Thursday, January 17, 2013

gun control

while reading through history, one does not read about mass shootings from random citizens (with any regularity) until the 1900s. guns were around long before then. my opinion, though i know mine doesnt count (i am not a gun owner) is that guns are not the problem. we, as human beings, raising other human beings, have failed to teach accountability. we have failed to teach quality and value of life.

i see it daily. if a child does wrong and you ask why? what do they typically do? they point at other children and say incredulously, "they were doing it. they didnt get in trouble."

if you ask someone in prison, "why did you commit this crime?" they rarely take ownership of their deeds. they point fingers at their mean father, their over-bearing mother...or their lack of parents and the poor state of group homes and even poorer state of foster families. they say "i was abused." they say "i was bullied." they do not say, "i did this because i was angry and i acted out without care of concern for anyone."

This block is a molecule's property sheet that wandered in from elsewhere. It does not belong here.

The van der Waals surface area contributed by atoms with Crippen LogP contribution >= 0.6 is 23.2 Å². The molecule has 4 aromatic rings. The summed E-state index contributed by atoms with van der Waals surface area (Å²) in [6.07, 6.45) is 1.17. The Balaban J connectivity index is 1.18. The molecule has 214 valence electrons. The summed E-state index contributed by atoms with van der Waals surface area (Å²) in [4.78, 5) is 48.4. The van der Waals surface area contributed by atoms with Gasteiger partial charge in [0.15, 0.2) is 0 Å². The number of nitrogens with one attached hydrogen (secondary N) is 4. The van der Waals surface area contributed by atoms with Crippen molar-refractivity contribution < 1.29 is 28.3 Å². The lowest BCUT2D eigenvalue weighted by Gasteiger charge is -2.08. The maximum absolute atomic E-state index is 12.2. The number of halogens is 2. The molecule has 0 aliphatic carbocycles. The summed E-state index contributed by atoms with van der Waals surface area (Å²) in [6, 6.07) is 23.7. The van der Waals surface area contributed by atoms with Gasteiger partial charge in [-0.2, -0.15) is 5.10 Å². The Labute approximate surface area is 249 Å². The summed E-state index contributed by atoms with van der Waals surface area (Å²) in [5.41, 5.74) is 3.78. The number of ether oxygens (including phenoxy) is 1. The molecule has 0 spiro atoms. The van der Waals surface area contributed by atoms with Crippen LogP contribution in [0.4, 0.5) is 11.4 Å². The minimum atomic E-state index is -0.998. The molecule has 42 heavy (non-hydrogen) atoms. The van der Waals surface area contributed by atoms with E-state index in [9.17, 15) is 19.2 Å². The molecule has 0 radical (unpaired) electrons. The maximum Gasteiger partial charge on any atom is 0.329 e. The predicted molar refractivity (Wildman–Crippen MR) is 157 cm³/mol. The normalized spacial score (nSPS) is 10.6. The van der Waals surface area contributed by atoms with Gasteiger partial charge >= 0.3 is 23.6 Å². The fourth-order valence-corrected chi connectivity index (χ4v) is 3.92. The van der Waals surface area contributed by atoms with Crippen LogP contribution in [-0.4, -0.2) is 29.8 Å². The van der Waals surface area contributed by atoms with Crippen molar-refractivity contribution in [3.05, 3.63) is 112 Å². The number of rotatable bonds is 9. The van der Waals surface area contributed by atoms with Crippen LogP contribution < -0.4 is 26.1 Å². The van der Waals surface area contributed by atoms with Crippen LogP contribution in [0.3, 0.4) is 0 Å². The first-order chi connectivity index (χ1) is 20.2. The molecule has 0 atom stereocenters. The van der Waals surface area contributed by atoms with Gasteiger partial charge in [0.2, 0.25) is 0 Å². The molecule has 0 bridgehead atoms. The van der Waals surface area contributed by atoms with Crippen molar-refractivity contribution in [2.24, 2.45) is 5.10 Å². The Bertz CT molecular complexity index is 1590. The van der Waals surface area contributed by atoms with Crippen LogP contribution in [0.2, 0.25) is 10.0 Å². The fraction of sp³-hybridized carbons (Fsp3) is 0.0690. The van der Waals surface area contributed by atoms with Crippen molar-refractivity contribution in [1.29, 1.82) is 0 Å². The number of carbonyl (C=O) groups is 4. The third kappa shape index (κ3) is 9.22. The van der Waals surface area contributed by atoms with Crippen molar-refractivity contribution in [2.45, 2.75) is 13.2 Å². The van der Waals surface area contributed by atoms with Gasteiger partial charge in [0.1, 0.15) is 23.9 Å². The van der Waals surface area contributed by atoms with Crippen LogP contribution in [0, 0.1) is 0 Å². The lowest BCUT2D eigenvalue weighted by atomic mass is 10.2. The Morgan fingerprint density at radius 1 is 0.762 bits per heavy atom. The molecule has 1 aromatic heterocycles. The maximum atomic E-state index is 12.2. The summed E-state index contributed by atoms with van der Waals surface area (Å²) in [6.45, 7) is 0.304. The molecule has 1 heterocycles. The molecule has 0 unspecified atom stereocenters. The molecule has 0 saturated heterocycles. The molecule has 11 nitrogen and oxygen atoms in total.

there are plenty of people who were brought into this world in depraved conditions, who've witnessed the murder of their own families, who've survived when no one should have...and they did not grab a gun and go on a spree.
when mass murder happens, the news will flash that murderer, his name, and his life all over the media for weeks, months, and even years. as spectators, we watch, gap-jawed and unable to turn away. the news feeds on our morbid fascination and digs deeper: "what was his childhood like? what was his mother/father like? why why why?"
instead of giving these murderers notoriety and teaching our children that these terrible acts can earn you instant celebrity and a free psychoanalysis, why cant we turn our children's focus on some success and how hard work and a fierce determination to overcome the odds is rewarding beyond words?
look at the boy down the road who is deaf, wore hearing aids, and went to regular school. he was looked at funny, singled out, and sometimes made fun of, but he turned the other cheek, focused on what mattered, and now...he's a doctor.
what about the girl who was in a car accident and was told repeatedly there was no hope. that she would never walk again: 2 years of painful rehabilitation, lots of tears and sweat...she just took her first steps two weeks ago.
we need to teach our children that life, no matter how young or how old, no matter the odds---life matters. life is worth living and always worth saving.